Natural Gas’s Climate Impact

In November of 2016, the amount of American electricity generated by coal fell below 30 percent for the first time in 45 years. That continued a downward trend in America’s consumption of coal that began in 2007. In April of 2015, more of America’s electricity came from natural gas than coal. In April of 2010, 44 percent of America’s electricity came from coal. Only 22 percent was generated by natural gas.

The industry claims natural gas releases 45 percent less carbon dioxide into the air than does coal. Scientists peg the amount of CO2 released by natural gas at roughly half the amount released by coal.

Natural gas is mostly composed of methane. Unburned methane is a 70 percent more potent greenhouse gas than is carbon dioxide. Whenever there is a leak in the production or distribution of natural gas, methane escapes into the atmosphere. One study found that if 3 percent of methane produced leaks, into the atmosphere, there is no difference to the climate between coal and gas.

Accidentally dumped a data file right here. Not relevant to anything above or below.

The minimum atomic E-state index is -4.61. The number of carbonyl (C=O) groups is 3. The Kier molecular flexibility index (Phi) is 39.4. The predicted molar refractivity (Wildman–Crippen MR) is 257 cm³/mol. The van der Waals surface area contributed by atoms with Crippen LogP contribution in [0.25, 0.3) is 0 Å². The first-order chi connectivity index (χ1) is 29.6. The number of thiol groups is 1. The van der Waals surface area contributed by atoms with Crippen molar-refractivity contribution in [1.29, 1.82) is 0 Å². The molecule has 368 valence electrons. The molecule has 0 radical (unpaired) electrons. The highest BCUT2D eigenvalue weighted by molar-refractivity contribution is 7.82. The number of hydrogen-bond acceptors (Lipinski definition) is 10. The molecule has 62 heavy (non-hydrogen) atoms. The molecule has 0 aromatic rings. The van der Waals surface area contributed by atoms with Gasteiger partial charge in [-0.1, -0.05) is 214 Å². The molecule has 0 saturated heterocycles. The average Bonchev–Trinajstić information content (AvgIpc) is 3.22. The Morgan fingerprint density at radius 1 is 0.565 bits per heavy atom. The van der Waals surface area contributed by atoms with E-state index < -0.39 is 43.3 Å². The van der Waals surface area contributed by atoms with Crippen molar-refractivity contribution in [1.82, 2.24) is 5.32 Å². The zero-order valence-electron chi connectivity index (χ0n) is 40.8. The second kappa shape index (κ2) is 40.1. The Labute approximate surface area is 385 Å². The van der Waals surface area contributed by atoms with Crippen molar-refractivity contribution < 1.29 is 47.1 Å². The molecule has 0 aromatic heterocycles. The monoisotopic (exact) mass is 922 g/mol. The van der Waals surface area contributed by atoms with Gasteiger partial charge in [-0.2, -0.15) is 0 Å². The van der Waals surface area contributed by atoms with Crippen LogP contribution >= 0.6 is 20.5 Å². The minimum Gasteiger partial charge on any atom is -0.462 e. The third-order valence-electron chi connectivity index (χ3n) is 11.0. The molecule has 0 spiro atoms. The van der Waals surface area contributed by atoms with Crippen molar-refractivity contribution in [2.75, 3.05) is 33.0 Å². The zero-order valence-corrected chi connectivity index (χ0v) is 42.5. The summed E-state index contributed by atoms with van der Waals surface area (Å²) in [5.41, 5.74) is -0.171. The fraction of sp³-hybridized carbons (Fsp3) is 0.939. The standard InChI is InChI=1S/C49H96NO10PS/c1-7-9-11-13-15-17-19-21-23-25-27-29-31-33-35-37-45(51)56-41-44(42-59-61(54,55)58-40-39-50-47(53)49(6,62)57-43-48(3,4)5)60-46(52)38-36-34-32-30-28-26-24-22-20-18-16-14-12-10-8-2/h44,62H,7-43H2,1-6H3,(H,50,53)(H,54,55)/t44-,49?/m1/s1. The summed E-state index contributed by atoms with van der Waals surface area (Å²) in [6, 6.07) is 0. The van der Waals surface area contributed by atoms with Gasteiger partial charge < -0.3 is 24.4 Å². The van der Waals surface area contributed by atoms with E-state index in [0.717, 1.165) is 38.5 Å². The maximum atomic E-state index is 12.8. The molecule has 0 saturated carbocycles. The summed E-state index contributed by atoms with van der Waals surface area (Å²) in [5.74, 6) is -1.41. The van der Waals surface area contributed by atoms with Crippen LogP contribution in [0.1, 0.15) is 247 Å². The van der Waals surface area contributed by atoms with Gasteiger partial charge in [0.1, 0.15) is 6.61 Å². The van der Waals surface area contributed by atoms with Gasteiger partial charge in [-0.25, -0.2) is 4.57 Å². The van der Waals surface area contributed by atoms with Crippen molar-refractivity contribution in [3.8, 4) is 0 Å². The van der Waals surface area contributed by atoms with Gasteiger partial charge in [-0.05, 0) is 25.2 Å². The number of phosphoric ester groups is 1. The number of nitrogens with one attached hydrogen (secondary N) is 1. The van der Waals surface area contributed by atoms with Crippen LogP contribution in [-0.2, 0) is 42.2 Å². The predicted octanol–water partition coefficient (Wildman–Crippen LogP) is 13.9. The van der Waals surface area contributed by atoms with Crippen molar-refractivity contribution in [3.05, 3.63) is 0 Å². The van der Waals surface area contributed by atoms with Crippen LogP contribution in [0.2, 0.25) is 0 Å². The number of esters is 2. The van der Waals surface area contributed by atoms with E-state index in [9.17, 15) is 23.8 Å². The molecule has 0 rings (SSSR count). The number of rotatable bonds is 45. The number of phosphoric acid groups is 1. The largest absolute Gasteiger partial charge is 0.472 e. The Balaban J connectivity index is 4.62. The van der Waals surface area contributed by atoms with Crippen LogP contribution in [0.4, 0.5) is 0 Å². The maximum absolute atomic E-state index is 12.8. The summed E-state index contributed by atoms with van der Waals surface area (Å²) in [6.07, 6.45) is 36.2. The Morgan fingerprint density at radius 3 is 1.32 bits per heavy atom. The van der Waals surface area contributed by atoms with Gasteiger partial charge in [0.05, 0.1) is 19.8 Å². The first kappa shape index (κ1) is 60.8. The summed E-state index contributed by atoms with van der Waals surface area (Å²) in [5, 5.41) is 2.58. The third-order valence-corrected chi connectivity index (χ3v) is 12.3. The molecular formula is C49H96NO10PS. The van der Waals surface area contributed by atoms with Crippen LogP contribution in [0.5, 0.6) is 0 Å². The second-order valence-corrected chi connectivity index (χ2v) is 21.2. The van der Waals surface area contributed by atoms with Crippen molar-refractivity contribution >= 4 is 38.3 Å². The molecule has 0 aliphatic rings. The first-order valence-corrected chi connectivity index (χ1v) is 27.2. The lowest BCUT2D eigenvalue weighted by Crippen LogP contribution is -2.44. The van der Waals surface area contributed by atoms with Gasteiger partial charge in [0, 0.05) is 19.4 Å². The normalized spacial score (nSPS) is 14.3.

The burning of natural gas produces less air pollution than does the burning of coal.

Hydraulic fracturing, fracking, is a technique designed to get gas or oil from shale rock. A high-pressure mixture of chemicals, sand, and water is used to fracture rock. The fractures in the rock release the gas. Several studies have shown that air and water pollution related to fracking is creating health problems ranging from skin irritation to upper-respiratory problems.


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